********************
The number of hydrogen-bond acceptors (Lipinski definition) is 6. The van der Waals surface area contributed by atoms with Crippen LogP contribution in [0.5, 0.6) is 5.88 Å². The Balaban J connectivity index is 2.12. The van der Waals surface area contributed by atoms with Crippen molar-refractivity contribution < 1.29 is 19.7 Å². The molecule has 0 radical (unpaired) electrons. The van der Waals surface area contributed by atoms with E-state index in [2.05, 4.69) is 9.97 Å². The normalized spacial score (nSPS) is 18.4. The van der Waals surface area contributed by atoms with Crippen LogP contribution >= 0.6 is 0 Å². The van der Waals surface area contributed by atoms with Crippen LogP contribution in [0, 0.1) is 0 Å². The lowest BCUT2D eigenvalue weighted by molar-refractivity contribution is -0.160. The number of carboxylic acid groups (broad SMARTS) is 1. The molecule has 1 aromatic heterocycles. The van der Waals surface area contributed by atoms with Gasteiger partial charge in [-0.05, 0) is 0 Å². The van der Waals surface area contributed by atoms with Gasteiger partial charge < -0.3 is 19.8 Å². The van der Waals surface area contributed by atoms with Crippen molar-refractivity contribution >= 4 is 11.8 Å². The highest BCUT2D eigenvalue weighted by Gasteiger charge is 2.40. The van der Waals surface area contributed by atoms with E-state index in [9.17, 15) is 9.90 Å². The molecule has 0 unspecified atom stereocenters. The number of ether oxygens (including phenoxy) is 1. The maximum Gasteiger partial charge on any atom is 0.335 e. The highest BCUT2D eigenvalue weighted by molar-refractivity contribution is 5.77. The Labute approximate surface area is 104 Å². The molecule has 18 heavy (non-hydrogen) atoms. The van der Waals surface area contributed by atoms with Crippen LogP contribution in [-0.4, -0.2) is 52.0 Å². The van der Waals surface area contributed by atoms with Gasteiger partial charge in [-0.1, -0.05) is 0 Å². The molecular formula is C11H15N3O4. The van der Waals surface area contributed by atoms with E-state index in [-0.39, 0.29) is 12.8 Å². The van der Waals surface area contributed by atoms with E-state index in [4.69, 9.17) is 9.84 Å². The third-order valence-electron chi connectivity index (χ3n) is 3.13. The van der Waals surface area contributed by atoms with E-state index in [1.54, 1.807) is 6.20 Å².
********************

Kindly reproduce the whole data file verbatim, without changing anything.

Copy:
The number of hydrogen-bond acceptors (Lipinski definition) is 6. The van der Waals surface area contributed by atoms with Crippen LogP contribution in [0.5, 0.6) is 5.88 Å². The Balaban J connectivity index is 2.12. The van der Waals surface area contributed by atoms with Crippen molar-refractivity contribution < 1.29 is 19.7 Å². The molecule has 0 radical (unpaired) electrons. The van der Waals surface area contributed by atoms with E-state index in [2.05, 4.69) is 9.97 Å². The normalized spacial score (nSPS) is 18.4. The van der Waals surface area contributed by atoms with Crippen LogP contribution >= 0.6 is 0 Å². The van der Waals surface area contributed by atoms with Crippen LogP contribution in [0, 0.1) is 0 Å². The lowest BCUT2D eigenvalue weighted by molar-refractivity contribution is -0.160. The number of carboxylic acid groups (broad SMARTS) is 1. The molecule has 1 aromatic heterocycles. The van der Waals surface area contributed by atoms with Gasteiger partial charge in [-0.05, 0) is 0 Å². The van der Waals surface area contributed by atoms with Gasteiger partial charge < -0.3 is 19.8 Å². The van der Waals surface area contributed by atoms with Crippen molar-refractivity contribution >= 4 is 11.8 Å². The highest BCUT2D eigenvalue weighted by Gasteiger charge is 2.40. The van der Waals surface area contributed by atoms with E-state index in [9.17, 15) is 9.90 Å². The molecule has 0 unspecified atom stereocenters. The number of ether oxygens (including phenoxy) is 1. The maximum Gasteiger partial charge on any atom is 0.335 e. The highest BCUT2D eigenvalue weighted by molar-refractivity contribution is 5.77. The Labute approximate surface area is 104 Å². The molecule has 18 heavy (non-hydrogen) atoms. The van der Waals surface area contributed by atoms with Crippen LogP contribution in [-0.4, -0.2) is 52.0 Å². The van der Waals surface area contributed by atoms with Gasteiger partial charge in [-0.1, -0.05) is 0 Å². The molecular formula is C11H15N3O4. The van der Waals surface area contributed by atoms with E-state index in [-0.39, 0.29) is 12.8 Å². The van der Waals surface area contributed by atoms with E-state index in [4.69, 9.17) is 9.84 Å². The third-order valence-electron chi connectivity index (χ3n) is 3.13. The van der Waals surface area contributed by atoms with E-state index in [1.54, 1.807) is 6.20 Å².